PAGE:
Getting insurance for the belongings in your self storage unit is not only smart, but it’s usually mandatory — most self storage facilities require that you have an insurance policy when you rent a unit. Self storage insurance protects your belongings while they’re in the storage unit. Although storage facilities usually provide excellent protection for your stored items, unexpected events, such as theft or fire, can occur, and this is why getting insurance is important.
What does self storage insurance cover?
Standard self storage insurance policies protect the policyholder against a variety of risks including explosions, fire, smoke, lightning, vandalism and theft. However, most policies don’t cover floods, mudslides or earthquakes. If you’re living in an area where such natural disasters occur frequently, you should consider getting additional insurance that can protect you in case of these events.
In some cases, your existing homeowner’s or renter’s insurance policy might cover the belongings in your storage unit — but the coverage is usually lower than for the items stored at home. For example, if your homeowner’s insurance provides $30K in coverage on the contents in your home, it might only provide $3,000 for belongings stored in a unit. You need to decide whether that’s enough coverage for your stuff and, if not, get a separate policy for your storage unit.
Most items that can be legally placed in self storage are covered by insurance. One exception is vehicles such as cars, boats or RVs: usually, standard self storage insurance does not offer proper coverage for them. If you’re planning to put a vehicle in storage, contact your auto insurance company to discuss your options. Since you’re not driving your car while it is in storage, you could switch to parked car insurance, or comprehensive-only coverage as it’s generally known in the industry. That can save you money while also ensuring that you have proper coverage for your vehicle while in storage.
Another important consideration relates to the actual value of your belongings and whether they are properly covered by a standard self storage insurance policy. If you are planning to store items that are very expensive (including artwork, jewelry, antiques, or collectibles), you should have them appraised by a specialist and get additional insurance that covers their actual value prior to putting them in your storage unit.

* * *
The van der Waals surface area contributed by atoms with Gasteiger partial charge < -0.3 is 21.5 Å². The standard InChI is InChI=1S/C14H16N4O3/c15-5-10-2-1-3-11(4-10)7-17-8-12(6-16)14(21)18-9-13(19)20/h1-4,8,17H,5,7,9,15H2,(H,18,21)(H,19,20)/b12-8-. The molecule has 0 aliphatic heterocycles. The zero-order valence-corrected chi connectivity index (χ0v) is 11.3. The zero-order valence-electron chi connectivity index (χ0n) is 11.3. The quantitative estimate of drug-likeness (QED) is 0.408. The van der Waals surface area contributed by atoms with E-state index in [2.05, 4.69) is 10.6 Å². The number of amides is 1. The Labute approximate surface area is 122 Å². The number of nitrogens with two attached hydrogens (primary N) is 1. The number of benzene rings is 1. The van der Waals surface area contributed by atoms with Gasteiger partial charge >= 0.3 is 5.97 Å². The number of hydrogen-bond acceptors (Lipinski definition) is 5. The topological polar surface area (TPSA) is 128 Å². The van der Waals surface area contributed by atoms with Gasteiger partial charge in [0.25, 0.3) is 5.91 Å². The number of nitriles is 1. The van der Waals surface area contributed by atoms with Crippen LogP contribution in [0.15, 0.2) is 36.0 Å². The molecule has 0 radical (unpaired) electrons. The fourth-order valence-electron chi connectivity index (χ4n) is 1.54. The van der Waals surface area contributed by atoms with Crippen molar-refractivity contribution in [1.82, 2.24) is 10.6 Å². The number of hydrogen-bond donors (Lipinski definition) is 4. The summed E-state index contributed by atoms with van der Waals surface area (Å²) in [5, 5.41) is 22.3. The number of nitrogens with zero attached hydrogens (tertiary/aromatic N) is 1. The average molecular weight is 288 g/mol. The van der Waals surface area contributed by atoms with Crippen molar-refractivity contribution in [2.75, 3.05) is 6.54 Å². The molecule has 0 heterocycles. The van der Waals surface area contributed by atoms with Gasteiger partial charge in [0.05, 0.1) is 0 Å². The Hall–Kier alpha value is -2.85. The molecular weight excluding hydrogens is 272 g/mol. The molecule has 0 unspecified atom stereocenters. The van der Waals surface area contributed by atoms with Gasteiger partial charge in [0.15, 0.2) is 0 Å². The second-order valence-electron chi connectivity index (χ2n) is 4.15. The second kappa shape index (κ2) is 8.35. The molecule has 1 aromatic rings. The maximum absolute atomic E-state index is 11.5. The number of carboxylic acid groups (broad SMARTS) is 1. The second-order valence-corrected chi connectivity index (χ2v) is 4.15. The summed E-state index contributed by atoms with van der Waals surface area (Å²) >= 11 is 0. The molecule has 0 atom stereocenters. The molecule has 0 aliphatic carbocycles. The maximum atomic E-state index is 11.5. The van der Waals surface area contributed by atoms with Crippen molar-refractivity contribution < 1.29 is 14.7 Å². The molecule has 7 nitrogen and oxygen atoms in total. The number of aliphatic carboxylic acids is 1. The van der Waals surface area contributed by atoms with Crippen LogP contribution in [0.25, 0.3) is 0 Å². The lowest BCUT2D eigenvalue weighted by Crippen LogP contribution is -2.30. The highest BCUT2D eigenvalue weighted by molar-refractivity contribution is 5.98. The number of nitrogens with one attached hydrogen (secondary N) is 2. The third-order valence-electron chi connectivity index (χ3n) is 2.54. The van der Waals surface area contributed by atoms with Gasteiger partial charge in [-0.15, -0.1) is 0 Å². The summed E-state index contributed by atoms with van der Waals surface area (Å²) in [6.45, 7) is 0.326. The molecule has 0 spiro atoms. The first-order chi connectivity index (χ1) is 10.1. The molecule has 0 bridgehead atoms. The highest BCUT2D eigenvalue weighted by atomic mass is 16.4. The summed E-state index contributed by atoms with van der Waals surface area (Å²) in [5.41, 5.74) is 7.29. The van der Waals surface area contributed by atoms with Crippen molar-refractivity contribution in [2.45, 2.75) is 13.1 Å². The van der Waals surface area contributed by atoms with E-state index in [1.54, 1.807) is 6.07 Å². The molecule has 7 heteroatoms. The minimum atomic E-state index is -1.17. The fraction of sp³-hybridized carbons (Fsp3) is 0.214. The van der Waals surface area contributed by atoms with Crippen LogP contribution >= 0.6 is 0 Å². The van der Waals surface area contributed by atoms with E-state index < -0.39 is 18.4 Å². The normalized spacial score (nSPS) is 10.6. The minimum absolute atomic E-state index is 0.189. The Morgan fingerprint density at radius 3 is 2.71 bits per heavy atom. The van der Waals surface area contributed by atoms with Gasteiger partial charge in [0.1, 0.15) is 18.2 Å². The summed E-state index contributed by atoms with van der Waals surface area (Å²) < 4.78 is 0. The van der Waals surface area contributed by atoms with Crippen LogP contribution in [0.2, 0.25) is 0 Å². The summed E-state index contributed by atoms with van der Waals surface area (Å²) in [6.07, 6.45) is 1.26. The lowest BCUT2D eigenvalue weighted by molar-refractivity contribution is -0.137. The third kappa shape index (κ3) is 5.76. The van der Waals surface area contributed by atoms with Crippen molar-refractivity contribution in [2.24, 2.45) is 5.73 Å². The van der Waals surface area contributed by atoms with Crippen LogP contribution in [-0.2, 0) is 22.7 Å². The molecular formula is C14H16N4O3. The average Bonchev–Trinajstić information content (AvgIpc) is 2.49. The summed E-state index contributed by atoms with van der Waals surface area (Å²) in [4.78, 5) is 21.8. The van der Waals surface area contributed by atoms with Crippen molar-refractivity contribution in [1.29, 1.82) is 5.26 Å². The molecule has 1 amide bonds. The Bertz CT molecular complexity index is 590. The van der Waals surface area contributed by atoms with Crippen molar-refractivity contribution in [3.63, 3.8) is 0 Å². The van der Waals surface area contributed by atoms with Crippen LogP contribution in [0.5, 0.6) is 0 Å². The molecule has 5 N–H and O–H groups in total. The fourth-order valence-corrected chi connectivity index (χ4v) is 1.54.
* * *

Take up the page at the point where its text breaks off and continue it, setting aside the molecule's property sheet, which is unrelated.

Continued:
Why do you need self storage insurance?
Aside from the fact that most self storage facilities will require you to purchase insurance, it’s highly recommended anyway. Storage facilities take important steps to ensure the safety of your belongings, but that doesn’t mean things will always go according to plan. Unexpected events such as water damage from a leaky roof or burst pipes, fire and smoke damage, or infestations by various pests (rodents, insects) can seriously damage or even completely destroy your belongings — not to mention the chances, however unlikely, of theft. Proper coverage through an insurance policy is the only way to protect against such incidents.
Where to get your self storage insurance
You have several choices when it comes to purchasing a self storage insurance policy. Most storage facilities offer policies that renters can purchase. Ask about the details when renting your storage unit. Also, don’t forget to check your homeowner’s or renter’s insurance policy — there might be a clause that offers coverage for belongings stored outside the home.
Of course, if you’re not happy with the insurance options provided by the storage facility, or with the coverage from your homeowner’s or renter’s policy, you can shop around and find an insurance provider that suits your needs. It’s important to choose a company that is reputable, reliable, and has good feedback from customers.
What else you can do to ensure your belongings are safe while in storage
On top of purchasing proper coverage for your belongings in self storage, there are other ways to ensure that your stuff is well protected:
- Ask the storage facility about its security measures, including security cameras, and whether the facility is fully fenced and gated.
- Make sure that your belongings are thoroughly cleaned and packed properly before putting them in the storage unit.
- Never use a storage unit for items such as food or chemical substances. On one hand, storing such items is not allowed by most storage facilities. On the other hand, food can attract rodents and other pests, while chemicals can evaporate or spill and cause damage to your belongings.
- Protect your belongings from humidity-related damages by raising them on pallets inside the unit, and by allowing a few inches of ventilation space near the walls.
- Drop by your unit at least once a month to inspect your belongings and confirm that everything is fine.